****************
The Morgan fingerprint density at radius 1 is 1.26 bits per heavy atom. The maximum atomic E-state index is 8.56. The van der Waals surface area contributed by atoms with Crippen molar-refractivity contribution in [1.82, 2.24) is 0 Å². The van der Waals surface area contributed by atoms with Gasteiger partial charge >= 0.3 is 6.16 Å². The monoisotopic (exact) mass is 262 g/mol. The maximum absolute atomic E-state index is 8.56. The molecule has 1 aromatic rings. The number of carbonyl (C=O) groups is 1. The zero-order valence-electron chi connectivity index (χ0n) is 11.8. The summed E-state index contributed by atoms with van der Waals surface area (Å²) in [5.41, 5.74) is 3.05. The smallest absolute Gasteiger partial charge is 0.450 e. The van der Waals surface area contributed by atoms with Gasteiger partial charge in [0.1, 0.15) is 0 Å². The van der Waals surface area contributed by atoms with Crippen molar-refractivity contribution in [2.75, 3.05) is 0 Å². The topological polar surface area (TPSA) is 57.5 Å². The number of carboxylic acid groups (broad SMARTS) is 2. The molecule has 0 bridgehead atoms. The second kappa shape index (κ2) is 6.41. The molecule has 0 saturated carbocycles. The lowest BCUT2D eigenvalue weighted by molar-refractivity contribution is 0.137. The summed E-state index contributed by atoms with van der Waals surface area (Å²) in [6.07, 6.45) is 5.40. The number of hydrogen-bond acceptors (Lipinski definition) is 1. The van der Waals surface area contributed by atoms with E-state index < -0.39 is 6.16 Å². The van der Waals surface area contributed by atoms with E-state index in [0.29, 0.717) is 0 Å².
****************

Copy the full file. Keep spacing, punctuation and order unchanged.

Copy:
The Morgan fingerprint density at radius 1 is 1.26 bits per heavy atom. The maximum atomic E-state index is 8.56. The van der Waals surface area contributed by atoms with Crippen molar-refractivity contribution in [1.82, 2.24) is 0 Å². The van der Waals surface area contributed by atoms with Gasteiger partial charge >= 0.3 is 6.16 Å². The monoisotopic (exact) mass is 262 g/mol. The maximum absolute atomic E-state index is 8.56. The molecule has 1 aromatic rings. The number of carbonyl (C=O) groups is 1. The zero-order valence-electron chi connectivity index (χ0n) is 11.8. The summed E-state index contributed by atoms with van der Waals surface area (Å²) in [5.41, 5.74) is 3.05. The smallest absolute Gasteiger partial charge is 0.450 e. The van der Waals surface area contributed by atoms with Gasteiger partial charge in [0.1, 0.15) is 0 Å². The van der Waals surface area contributed by atoms with Crippen molar-refractivity contribution in [2.75, 3.05) is 0 Å². The topological polar surface area (TPSA) is 57.5 Å². The number of carboxylic acid groups (broad SMARTS) is 2. The molecule has 0 bridgehead atoms. The second kappa shape index (κ2) is 6.41. The molecule has 0 saturated carbocycles. The lowest BCUT2D eigenvalue weighted by molar-refractivity contribution is 0.137. The summed E-state index contributed by atoms with van der Waals surface area (Å²) in [6.07, 6.45) is 5.40. The number of hydrogen-bond acceptors (Lipinski definition) is 1. The van der Waals surface area contributed by atoms with E-state index < -0.39 is 6.16 Å². The van der Waals surface area contributed by atoms with E-state index in [0.29, 0.717) is 0 Å².